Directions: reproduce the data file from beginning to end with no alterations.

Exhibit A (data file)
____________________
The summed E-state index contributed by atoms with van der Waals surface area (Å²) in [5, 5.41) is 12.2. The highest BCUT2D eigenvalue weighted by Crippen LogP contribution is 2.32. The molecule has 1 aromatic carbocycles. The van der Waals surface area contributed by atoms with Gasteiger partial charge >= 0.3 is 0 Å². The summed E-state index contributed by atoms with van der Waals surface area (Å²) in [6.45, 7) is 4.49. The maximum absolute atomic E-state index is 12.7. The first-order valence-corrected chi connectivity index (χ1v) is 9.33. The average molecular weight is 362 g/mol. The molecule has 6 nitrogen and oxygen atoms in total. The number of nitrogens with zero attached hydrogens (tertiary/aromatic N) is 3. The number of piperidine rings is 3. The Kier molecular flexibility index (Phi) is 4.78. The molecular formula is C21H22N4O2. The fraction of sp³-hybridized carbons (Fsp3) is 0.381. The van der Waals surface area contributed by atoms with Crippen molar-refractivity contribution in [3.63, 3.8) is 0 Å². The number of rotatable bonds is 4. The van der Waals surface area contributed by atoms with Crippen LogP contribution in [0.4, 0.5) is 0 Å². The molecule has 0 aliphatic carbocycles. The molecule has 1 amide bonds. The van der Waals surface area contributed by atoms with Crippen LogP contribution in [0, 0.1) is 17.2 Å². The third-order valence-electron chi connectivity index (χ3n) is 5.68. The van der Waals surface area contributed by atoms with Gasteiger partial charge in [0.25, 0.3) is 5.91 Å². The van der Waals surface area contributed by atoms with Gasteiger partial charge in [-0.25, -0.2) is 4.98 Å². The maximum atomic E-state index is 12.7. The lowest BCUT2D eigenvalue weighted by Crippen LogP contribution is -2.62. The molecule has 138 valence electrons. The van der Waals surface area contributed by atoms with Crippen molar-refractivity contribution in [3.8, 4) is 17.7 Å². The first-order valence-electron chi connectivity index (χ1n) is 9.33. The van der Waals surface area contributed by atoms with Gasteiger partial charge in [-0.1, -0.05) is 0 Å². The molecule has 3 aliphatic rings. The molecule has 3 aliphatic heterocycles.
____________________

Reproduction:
The summed E-state index contributed by atoms with van der Waals surface area (Å²) in [5, 5.41) is 12.2. The highest BCUT2D eigenvalue weighted by Crippen LogP contribution is 2.32. The molecule has 1 aromatic carbocycles. The van der Waals surface area contributed by atoms with Gasteiger partial charge >= 0.3 is 0 Å². The summed E-state index contributed by atoms with van der Waals surface area (Å²) in [6.45, 7) is 4.49. The maximum absolute atomic E-state index is 12.7. The first-order valence-corrected chi connectivity index (χ1v) is 9.33. The average molecular weight is 362 g/mol. The molecule has 6 nitrogen and oxygen atoms in total. The number of nitrogens with zero attached hydrogens (tertiary/aromatic N) is 3. The number of piperidine rings is 3. The Kier molecular flexibility index (Phi) is 4.78. The molecular formula is C21H22N4O2. The fraction of sp³-hybridized carbons (Fsp3) is 0.381. The van der Waals surface area contributed by atoms with Crippen molar-refractivity contribution in [3.63, 3.8) is 0 Å². The number of rotatable bonds is 4. The van der Waals surface area contributed by atoms with Crippen LogP contribution in [0.4, 0.5) is 0 Å². The molecule has 0 aliphatic carbocycles. The molecule has 1 amide bonds. The van der Waals surface area contributed by atoms with Crippen LogP contribution in [0, 0.1) is 17.2 Å². The third-order valence-electron chi connectivity index (χ3n) is 5.68. The van der Waals surface area contributed by atoms with Gasteiger partial charge in [0.25, 0.3) is 5.91 Å². The van der Waals surface area contributed by atoms with Gasteiger partial charge in [-0.25, -0.2) is 4.98 Å². The maximum atomic E-state index is 12.7. The lowest BCUT2D eigenvalue weighted by Crippen LogP contribution is -2.62. The molecule has 138 valence electrons. The van der Waals surface area contributed by atoms with Crippen molar-refractivity contribution in [3.8, 4) is 17.7 Å². The first-order valence-electron chi connectivity index (χ1n) is 9.33. The van der Waals surface area contributed by atoms with Gasteiger partial charge in [-0.1, -0.05) is 0 Å². The molecule has 3 aliphatic rings. The molecule has 3 aliphatic heterocycles.